Other cover crop research projects supported by SARE include:

  • A 2003 project involving University of Maryland researchers and farmers showed that forage radish can capture and hold up to 150 pounds of nitrogen per acre that remains in the soil after fall harvest. This work also helped lead to the widespread adoption of forage radish as a powerful method for alleviating soil compaction.
  • In 2008, an Ohio State University graduate student found compelling evidence of cover crops’ role in protecting soil from erosion, and water from nutrient leaching. During simulated rainstorms, cover crops and no-till in a corn-soybean rotation nearly eliminated runoff loss of soluble nitrogen and phosphorous.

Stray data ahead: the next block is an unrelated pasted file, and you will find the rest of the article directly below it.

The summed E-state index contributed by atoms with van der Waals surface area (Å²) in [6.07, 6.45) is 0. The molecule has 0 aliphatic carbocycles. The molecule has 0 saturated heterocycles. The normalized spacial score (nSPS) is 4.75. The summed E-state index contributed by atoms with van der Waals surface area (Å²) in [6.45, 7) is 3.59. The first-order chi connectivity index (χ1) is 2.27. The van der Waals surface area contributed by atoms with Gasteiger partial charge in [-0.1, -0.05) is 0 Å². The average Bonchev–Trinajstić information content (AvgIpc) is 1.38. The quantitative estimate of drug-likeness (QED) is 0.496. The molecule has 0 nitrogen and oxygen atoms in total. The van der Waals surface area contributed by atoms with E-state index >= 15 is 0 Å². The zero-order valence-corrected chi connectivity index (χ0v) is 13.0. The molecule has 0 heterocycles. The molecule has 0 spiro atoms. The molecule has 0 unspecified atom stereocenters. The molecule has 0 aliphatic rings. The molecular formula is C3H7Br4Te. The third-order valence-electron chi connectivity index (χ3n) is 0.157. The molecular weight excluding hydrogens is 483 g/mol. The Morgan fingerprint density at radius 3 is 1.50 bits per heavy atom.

• An ongoing project at North Carolina State University is finding evidence that the termination method for leguminous cover crops affects how much nitrogen is made available to the subsequent cash crop. Roll-killed hairy vetch provided more available nitrogen six weeks after termination than other combinations of legumes and kill methods, including herbicides, flail mowing and tilling.

SARE researchers say while most grants over the last 25 years have focused on vegetable farming projects, many of the same principles employed by cover crops in vegetable production apply to commodity crops as well. They suggest that in a world where technology leads the way in providing new methods for modern agriculture, producers would do well to look to historical methods of sustainable agriculture in addressing age old problems facing growers in the modern world.